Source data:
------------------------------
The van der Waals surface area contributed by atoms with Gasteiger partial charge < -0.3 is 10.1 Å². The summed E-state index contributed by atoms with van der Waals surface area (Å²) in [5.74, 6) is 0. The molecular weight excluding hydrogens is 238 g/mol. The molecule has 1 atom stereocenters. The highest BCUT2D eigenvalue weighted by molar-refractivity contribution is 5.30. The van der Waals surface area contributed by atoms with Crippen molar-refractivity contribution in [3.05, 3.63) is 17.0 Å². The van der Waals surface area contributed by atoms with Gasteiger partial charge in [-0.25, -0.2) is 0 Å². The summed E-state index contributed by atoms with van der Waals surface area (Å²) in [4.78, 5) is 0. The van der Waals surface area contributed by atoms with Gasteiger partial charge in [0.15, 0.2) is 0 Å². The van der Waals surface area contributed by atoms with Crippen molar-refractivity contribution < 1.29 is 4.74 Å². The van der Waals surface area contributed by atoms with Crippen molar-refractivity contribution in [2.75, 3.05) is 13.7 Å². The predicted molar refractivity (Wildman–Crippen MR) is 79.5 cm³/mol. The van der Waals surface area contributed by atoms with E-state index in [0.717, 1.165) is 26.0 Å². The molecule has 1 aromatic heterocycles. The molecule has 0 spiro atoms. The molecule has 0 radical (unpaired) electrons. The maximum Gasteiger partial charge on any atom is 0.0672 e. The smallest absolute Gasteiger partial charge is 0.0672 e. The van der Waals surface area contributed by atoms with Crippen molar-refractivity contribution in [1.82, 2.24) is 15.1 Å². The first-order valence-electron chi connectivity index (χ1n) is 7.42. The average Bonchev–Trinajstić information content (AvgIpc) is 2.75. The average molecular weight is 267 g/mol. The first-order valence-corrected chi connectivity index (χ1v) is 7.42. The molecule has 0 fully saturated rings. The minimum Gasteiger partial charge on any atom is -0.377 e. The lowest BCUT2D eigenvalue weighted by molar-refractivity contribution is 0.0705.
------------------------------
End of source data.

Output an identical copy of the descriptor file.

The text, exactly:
The van der Waals surface area contributed by atoms with Gasteiger partial charge < -0.3 is 10.1 Å². The summed E-state index contributed by atoms with van der Waals surface area (Å²) in [5.74, 6) is 0. The molecular weight excluding hydrogens is 238 g/mol. The molecule has 1 atom stereocenters. The highest BCUT2D eigenvalue weighted by molar-refractivity contribution is 5.30. The van der Waals surface area contributed by atoms with Crippen molar-refractivity contribution in [3.05, 3.63) is 17.0 Å². The van der Waals surface area contributed by atoms with Gasteiger partial charge in [-0.25, -0.2) is 0 Å². The summed E-state index contributed by atoms with van der Waals surface area (Å²) in [4.78, 5) is 0. The van der Waals surface area contributed by atoms with Gasteiger partial charge in [0.15, 0.2) is 0 Å². The van der Waals surface area contributed by atoms with Crippen molar-refractivity contribution < 1.29 is 4.74 Å². The van der Waals surface area contributed by atoms with Crippen molar-refractivity contribution in [2.75, 3.05) is 13.7 Å². The predicted molar refractivity (Wildman–Crippen MR) is 79.5 cm³/mol. The van der Waals surface area contributed by atoms with E-state index in [0.717, 1.165) is 26.0 Å². The molecule has 1 aromatic heterocycles. The molecule has 0 spiro atoms. The molecule has 0 radical (unpaired) electrons. The maximum Gasteiger partial charge on any atom is 0.0672 e. The smallest absolute Gasteiger partial charge is 0.0672 e. The van der Waals surface area contributed by atoms with Crippen molar-refractivity contribution in [1.82, 2.24) is 15.1 Å². The first-order valence-electron chi connectivity index (χ1n) is 7.42. The average Bonchev–Trinajstić information content (AvgIpc) is 2.75. The average molecular weight is 267 g/mol. The first-order valence-corrected chi connectivity index (χ1v) is 7.42. The molecule has 0 fully saturated rings. The minimum Gasteiger partial charge on any atom is -0.377 e. The lowest BCUT2D eigenvalue weighted by molar-refractivity contribution is 0.0705.